Although simple compared with the more architecturally ambitious offices of these larger print works, the stonework detailing and the irregular W profile of the principal elevation distinguishes the architectural design of this otherwise simple industrial building. The principal (north) elevation is largely unaltered since the addition of the two-storey extension to the west in 1925. The only changes have been the removal of a wallhead chimney stack from the centre of the elevation at some point after the interwar period and the insertion of uPVC windows at the first floor.

The architects of the original early 1890s section and the 1925 section (both of which make up the majority of the surviving building today) are unknown. Particular effort was made to match the materials and style of the 1925 addition, with the existing 1890s principal elevation, creating a grand and coherent frontage.

Architect William Carruthers Laidlaw (1864-1941) designed the extension at the southeast of the works building in 1899, however this was demolished in the later 20th century and very little fabric from this building period remains. The Dictionary of Scottish Architects also notes that architect Alexander Hunter Crawford Architect carried out the extension to the northeast of the building in 1912 however no fabric from this section appears to remain.

The interiors of the front offices are simply decorated, retaining cornicing and window panelling from the late 19th century decorative scheme. The largest room of the works section of the building, the former machine room, retains late 19th century cast iron pillars, roof trusses and struts. The remaining factory rooms, lithography preparing room and paper store are typically sparse and functional with painted brick walls and concrete floors. The former machine rooms and drying rooms retain roof lights which span the length of the space.

The plan form of the former print works is typical of the building type in the early 1890s and has remained largely unaltered since the later 19th century with offices located at the front of the building and large open machine rooms behind. Other facilities to support the printing remain to the rear of the building and include drying rooms and the chimney.

The former McLagan and Cumming print works retains a substantial amount of fabric from the original early 1890s building including the front offices, works rooms and chimney. The plan form and interior features are also well retained and the structure has a high level of completeness which adds to its significance in listing terms.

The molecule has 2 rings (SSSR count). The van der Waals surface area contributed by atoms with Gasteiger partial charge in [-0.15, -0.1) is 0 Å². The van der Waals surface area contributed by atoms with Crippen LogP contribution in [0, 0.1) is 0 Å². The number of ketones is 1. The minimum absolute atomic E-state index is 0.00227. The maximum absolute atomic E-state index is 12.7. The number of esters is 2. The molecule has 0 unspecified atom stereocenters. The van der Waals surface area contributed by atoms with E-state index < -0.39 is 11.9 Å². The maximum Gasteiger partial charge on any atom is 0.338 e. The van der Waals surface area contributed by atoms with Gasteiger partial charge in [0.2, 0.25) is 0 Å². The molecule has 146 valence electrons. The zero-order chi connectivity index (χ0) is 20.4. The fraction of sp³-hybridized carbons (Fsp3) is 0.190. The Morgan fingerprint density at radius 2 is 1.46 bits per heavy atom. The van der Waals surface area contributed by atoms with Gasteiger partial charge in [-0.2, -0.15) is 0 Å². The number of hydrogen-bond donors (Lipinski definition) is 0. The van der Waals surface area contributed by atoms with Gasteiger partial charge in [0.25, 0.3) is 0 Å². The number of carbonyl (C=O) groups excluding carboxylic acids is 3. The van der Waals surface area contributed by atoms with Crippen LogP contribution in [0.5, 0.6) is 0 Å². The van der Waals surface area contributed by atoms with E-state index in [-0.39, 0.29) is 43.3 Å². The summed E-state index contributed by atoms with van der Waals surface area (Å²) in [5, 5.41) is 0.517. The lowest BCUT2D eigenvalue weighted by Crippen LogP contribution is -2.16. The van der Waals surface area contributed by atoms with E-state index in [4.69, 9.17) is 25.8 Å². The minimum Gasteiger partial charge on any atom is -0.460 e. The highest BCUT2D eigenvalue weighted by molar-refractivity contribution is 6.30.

Setting

The former print works is located in the Broughton area to the north of Edinburgh city centre and is in close proximity to the Water of Leith which passes to the north and west of the site.

The immediate setting of the building has been partially altered with the addition of the 20th century offices to the south of the building and the development of flats to the east on Logie Green Road in the later 20th century. Approaching from the south along Logie Green Road the print works are somewhat obscured although the chimney can be seen through a gap in the housing development.

To the north and west however, the building s 19th to early 20th century industrial setting is well retained. The frontage of the former print works is set beside the Warriston Road Railway Bridge (LB27954) of 1841 and the two structures are prominent features along this stretch of the Water of Leith walkway. The chimney, a once common but now rare feature of the Edinburgh skyline, is visible in views from Warriston Road and Warriston Road Railway Bridge (now a public path). Together with the neighbouring G Waterson & Sons works offices to the east (LB45962) this area represents the industry that formerly existed along the banks of the Water of Leith in late 19th and early 20th centuries. This industrial use included a number of mills (for corn, barley and paper), distilleries and various gas and print works.

The setting of the building, particularly around the principal (north) elevation by Warriston Road, therefore adds to the special interest of the building by contributing to our understanding of the area s industrial history.